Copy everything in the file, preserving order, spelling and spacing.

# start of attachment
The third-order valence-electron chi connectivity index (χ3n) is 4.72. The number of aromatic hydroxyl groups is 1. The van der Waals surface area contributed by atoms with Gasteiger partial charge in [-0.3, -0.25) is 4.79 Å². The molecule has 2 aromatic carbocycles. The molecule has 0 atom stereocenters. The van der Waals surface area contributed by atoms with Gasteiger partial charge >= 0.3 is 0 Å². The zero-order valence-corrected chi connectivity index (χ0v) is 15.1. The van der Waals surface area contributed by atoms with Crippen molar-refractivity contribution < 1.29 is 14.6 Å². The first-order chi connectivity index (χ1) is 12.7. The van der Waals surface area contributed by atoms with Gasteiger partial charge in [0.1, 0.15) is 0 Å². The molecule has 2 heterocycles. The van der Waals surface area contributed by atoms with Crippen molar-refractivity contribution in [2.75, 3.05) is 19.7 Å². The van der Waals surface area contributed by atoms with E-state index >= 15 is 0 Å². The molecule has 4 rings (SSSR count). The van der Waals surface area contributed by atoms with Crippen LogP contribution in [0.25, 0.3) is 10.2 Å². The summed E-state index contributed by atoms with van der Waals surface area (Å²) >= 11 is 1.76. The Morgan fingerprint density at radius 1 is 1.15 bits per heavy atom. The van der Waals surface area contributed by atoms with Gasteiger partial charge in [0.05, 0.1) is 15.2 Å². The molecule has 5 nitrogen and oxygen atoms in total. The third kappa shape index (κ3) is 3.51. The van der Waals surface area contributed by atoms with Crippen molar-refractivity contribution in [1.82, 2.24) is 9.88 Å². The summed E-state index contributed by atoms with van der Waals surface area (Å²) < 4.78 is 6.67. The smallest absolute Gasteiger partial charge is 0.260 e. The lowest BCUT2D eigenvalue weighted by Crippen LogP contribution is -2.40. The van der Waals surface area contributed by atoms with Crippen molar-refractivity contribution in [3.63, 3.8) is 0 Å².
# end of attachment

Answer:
The third-order valence-electron chi connectivity index (χ3n) is 4.72. The number of aromatic hydroxyl groups is 1. The van der Waals surface area contributed by atoms with Gasteiger partial charge in [-0.3, -0.25) is 4.79 Å². The molecule has 2 aromatic carbocycles. The molecule has 0 atom stereocenters. The van der Waals surface area contributed by atoms with Gasteiger partial charge >= 0.3 is 0 Å². The zero-order valence-corrected chi connectivity index (χ0v) is 15.1. The van der Waals surface area contributed by atoms with Crippen molar-refractivity contribution < 1.29 is 14.6 Å². The first-order chi connectivity index (χ1) is 12.7. The van der Waals surface area contributed by atoms with Gasteiger partial charge in [0.1, 0.15) is 0 Å². The molecule has 2 heterocycles. The van der Waals surface area contributed by atoms with Crippen molar-refractivity contribution in [2.75, 3.05) is 19.7 Å². The van der Waals surface area contributed by atoms with E-state index >= 15 is 0 Å². The molecule has 4 rings (SSSR count). The van der Waals surface area contributed by atoms with Crippen LogP contribution in [0.25, 0.3) is 10.2 Å². The summed E-state index contributed by atoms with van der Waals surface area (Å²) >= 11 is 1.76. The Morgan fingerprint density at radius 1 is 1.15 bits per heavy atom. The van der Waals surface area contributed by atoms with Gasteiger partial charge in [0.05, 0.1) is 15.2 Å². The molecule has 5 nitrogen and oxygen atoms in total. The third kappa shape index (κ3) is 3.51. The van der Waals surface area contributed by atoms with Crippen molar-refractivity contribution in [1.82, 2.24) is 9.88 Å². The summed E-state index contributed by atoms with van der Waals surface area (Å²) < 4.78 is 6.67. The smallest absolute Gasteiger partial charge is 0.260 e. The lowest BCUT2D eigenvalue weighted by Crippen LogP contribution is -2.40. The van der Waals surface area contributed by atoms with Crippen molar-refractivity contribution in [3.63, 3.8) is 0 Å².